What Trump Supporters Think Of The President's Week
DAVID GREENE, HOST:
President Trump's approval rating, according to Gallup, is 45 percent. That is the highest of his presidency. To put that in perspective, it is lower than average for the middle of a second year, though he is about as popular as his predecessor Barack Obama was at this point. This newest poll was done in early to mid-June, and it is, we should say, hard to tie polls to specific issues. The timing can be tricky. But we can say that many Americans have been outraged over the president's zero tolerance immigration policy that separated families crossing into the U.S. illegally. Even though the president ordered those separations to stop, there's no telling when kids already taken from their parents will be reunited with them. Chris Buskirk is a conservative radio talk show host, also publisher of the website American Greatness, and he spends a lot of time listening to supporters of the president and he joins us this morning from member station KJZZ in Phoenix. Chris, welcome back to the program.
CHRIS BUSKIRK: Well, thanks. Good morning.
GREENE: So I want to just start with - I understand you've talked to some Trump administration officials this week. Do you understand why the president reversed course here? After saying, you know, he couldn't end this policy of separating families, he then ended it?
BUSKIRK: Yeah. I think I do. I mean, it's tough always to speak for the president, but, here, I'll just tell you the way I understand it. And that is a couple things. I guess two big things. The first one is, is that the president saw something that as a policy was playing out in practice. It didn't quite seem and feel like the way it was supposed to work in theory. And so said - you know, basically, on a humanitarian basis - said look, this is something where we can do this better. I want to enforce our laws at the border. I want to enforce our immigration laws. And yet I see that in the practical impact of doing that that there are unintended consequences, and I want to take action. Congress seemed unwilling or unable to take swift action. We had Senator Schumer saying, you know, I don't want to take any legislative action on this. And I think the president said, there's an exigent circumstance here, and I need to act and instruct the executive branch to continue to enforce immigration laws but to do so in a way that we think that he thought was - and I think most people think is more consistent with, you know, sort of basic humanity.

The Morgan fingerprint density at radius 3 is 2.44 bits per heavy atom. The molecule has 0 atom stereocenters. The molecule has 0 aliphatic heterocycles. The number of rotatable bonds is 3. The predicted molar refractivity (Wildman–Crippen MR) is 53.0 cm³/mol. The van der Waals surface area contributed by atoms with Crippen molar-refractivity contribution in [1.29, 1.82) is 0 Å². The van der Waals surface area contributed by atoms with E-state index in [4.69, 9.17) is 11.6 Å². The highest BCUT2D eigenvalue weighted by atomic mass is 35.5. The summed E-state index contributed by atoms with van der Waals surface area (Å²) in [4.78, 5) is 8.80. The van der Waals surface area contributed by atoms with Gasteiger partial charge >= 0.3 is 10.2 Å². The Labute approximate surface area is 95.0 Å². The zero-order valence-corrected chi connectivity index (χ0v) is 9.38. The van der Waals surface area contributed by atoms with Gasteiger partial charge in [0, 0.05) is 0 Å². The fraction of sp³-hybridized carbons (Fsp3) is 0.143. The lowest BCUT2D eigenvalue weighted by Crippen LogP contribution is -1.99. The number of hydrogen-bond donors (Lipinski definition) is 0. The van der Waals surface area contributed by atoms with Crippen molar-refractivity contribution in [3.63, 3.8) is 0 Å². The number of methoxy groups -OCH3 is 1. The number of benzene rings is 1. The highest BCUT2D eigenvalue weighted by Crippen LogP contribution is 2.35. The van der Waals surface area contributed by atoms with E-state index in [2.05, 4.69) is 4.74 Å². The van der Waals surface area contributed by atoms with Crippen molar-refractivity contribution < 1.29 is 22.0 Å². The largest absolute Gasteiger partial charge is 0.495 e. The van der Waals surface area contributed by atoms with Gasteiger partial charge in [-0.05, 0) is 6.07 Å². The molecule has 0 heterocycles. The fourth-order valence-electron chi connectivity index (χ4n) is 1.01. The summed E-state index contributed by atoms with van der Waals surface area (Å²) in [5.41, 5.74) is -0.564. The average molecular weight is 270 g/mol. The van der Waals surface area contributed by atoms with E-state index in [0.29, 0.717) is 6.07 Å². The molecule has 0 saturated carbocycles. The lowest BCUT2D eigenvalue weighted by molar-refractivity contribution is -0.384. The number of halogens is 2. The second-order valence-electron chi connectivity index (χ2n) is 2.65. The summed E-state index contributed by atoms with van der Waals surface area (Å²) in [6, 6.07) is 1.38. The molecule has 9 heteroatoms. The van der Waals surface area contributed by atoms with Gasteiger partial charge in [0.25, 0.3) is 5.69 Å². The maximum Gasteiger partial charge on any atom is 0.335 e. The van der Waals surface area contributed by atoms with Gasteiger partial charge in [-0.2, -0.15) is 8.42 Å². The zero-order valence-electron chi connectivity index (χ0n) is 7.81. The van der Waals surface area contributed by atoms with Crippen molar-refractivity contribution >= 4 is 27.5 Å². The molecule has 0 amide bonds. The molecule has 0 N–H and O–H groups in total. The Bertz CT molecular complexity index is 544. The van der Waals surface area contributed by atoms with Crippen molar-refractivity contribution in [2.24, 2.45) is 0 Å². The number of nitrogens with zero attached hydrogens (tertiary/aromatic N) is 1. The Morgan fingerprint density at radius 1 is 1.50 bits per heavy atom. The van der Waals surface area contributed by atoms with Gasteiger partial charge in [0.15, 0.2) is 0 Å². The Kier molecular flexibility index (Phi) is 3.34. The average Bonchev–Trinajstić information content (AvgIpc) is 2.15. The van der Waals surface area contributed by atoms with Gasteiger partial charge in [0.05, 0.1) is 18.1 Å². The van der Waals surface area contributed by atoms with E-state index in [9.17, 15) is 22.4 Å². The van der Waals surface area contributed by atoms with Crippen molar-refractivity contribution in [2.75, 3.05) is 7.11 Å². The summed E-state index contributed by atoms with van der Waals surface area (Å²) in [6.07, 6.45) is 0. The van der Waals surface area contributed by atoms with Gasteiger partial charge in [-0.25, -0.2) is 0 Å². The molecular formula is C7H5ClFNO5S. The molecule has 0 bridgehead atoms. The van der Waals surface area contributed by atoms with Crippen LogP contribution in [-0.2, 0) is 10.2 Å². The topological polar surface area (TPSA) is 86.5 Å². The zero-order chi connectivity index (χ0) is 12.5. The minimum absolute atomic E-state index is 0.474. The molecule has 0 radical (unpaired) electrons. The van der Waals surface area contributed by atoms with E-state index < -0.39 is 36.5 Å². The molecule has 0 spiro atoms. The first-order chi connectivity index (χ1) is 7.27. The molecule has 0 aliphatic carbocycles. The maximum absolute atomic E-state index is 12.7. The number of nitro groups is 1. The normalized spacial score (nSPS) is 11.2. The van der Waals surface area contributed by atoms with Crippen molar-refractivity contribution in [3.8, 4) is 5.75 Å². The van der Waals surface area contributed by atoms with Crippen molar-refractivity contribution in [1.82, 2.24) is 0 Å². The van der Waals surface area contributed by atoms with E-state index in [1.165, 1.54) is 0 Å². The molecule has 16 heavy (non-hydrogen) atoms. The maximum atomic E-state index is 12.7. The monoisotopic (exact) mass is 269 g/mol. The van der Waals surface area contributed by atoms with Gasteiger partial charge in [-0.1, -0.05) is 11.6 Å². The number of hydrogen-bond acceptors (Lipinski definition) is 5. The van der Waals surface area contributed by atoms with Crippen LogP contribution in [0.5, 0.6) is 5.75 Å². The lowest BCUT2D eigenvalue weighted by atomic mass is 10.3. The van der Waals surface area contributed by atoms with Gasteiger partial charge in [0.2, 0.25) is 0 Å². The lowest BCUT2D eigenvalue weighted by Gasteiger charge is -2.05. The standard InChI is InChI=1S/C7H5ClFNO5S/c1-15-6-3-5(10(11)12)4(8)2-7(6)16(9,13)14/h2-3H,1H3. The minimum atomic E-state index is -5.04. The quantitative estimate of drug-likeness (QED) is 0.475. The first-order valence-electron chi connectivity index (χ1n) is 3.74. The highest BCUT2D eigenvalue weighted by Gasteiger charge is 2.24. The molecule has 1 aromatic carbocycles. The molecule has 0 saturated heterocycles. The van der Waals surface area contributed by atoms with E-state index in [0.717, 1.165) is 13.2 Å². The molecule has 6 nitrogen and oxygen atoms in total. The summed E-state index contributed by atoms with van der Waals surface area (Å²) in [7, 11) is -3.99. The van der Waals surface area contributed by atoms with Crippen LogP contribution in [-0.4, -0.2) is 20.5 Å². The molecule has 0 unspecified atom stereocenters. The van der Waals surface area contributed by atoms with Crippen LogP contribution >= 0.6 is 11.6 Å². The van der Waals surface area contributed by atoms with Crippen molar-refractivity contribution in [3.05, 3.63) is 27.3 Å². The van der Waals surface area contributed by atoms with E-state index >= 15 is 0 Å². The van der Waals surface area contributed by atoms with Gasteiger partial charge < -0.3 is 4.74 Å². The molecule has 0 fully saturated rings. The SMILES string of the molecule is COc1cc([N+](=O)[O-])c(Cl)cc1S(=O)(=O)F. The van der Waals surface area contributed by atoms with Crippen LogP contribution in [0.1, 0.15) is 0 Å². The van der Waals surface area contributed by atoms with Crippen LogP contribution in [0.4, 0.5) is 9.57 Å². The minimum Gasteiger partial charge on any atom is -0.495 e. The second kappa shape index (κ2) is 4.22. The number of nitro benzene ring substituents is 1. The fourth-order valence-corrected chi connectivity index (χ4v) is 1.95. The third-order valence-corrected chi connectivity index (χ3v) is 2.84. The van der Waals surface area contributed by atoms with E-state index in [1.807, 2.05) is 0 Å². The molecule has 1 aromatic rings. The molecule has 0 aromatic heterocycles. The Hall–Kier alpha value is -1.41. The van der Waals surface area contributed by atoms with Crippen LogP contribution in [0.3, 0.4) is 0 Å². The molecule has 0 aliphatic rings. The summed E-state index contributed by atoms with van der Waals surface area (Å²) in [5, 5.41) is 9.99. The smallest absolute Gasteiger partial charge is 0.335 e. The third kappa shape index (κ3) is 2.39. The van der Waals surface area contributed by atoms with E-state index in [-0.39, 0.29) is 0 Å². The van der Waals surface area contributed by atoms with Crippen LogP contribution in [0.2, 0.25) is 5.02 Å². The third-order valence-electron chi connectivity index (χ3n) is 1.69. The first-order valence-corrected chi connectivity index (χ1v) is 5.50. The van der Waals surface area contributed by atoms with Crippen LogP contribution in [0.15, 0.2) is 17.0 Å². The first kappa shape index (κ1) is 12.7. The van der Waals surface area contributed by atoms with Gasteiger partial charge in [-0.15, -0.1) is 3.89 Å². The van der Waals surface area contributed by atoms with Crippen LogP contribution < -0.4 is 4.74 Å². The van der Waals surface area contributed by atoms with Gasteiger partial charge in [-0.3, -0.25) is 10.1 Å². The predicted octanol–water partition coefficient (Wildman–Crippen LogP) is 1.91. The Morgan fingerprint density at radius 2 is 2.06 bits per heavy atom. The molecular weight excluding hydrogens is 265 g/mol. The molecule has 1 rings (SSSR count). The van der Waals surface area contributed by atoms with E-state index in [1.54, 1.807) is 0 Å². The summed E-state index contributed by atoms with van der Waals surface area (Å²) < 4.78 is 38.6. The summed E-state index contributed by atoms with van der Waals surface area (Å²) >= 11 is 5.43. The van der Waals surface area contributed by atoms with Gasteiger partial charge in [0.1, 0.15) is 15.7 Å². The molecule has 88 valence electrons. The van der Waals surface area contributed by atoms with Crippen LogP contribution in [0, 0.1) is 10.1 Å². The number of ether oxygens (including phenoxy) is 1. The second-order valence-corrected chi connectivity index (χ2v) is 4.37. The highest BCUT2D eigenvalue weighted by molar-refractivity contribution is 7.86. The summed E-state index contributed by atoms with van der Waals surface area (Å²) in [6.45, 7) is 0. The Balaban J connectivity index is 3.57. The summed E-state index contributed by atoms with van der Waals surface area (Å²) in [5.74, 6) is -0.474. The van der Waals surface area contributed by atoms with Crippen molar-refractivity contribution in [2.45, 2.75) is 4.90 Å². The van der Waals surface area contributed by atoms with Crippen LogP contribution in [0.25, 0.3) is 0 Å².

GREENE: But, Chris, let me just ask you. I mean, he had said for so long that only Congress could do that. Looking back on that now, I mean, was he not telling the truth when he said there was nothing he could do? Because a lot of people see it that way.
BUSKIRK: You know, I don't think so. I mean, I think this was one of these situations that develops in real time, right? And as people look at it - and, you know, it probably changed his mind, quite honestly. Looked at and thought, well, this is a situation that is largely created by legislation that has passed Congress, and so it's something that where legislation needs to be passed in order to create effects. And as more information came to light, said, OK, there is a way to do this that is, he thought, consistent with the authority he has as president. But I thought it was also telling that when you looked at the executive order - and I don't have the exact wording. I wish I did. But basically, the name of the executive order is something like, the giving Congress time to act.
GREENE: So he's still putting the onus on Congress.
BUSKIRK: Exactly. He's saying...
GREENE: Well, can I just ask you? You and I always talked about that you saw conviction in this president, that you see a lot of his supporters seeing conviction. So I wonder, a flip like this. Were your listeners upset that the president changed his mind here?
BUSKIRK: No, I don't. No, they're not. I mean, that could change. But, you know, if the facts change, right? I mean, if he were, for instance, to backtrack and say, well, all of a sudden, now I'm in favor of amnesty. Or, now all of a sudden, I think we don't need to enforce immigration laws or enforce the border. That would be seen as a material change of policy or a backtracking on a core principle. The executive order, no, I don't think so. I think that's seen as really a practical matter of how a principle is enacted or enforced at the border. I think that not only is acceptable to the president's supporters, I think it's actually seen as salutary, saying, OK, we can be practical about this, as well.
GREENE: Chris, some of the images and what we've learned about these kids, I mean, they have just been horrible. I mean, we've heard sounds of kids crying out for their parents after being separated. This was a policy that that belongs to the president. I mean, zero tolerance, announced by his administration. As you listen to people on your show, you know, in terms of expressing that anger, do you sense blame? Blame directed at the president?
BUSKIRK: No. No, I don't. I think, actually, despite what I think are pretty brazen attempts just to whip up passion, I think people are looking at this and saying, look, we have to enforce immigration laws, and if we find out that the practical implementation of that causes some impacts that we think are bad - and a lot of people do. Most people do - then we can fix that, too, while still being consistent with the idea of enforcing the law. And I think that's an appropriate way to do this, is to fix things that we see are broken.
GREENE: Chris Buskirk publishes the conservative website American Greatness, and he joined us from Phoenix this morning. Chris, thanks a lot.
BUSKIRK: Thanks, David. Transcript provided by NPR, Copyright NPR.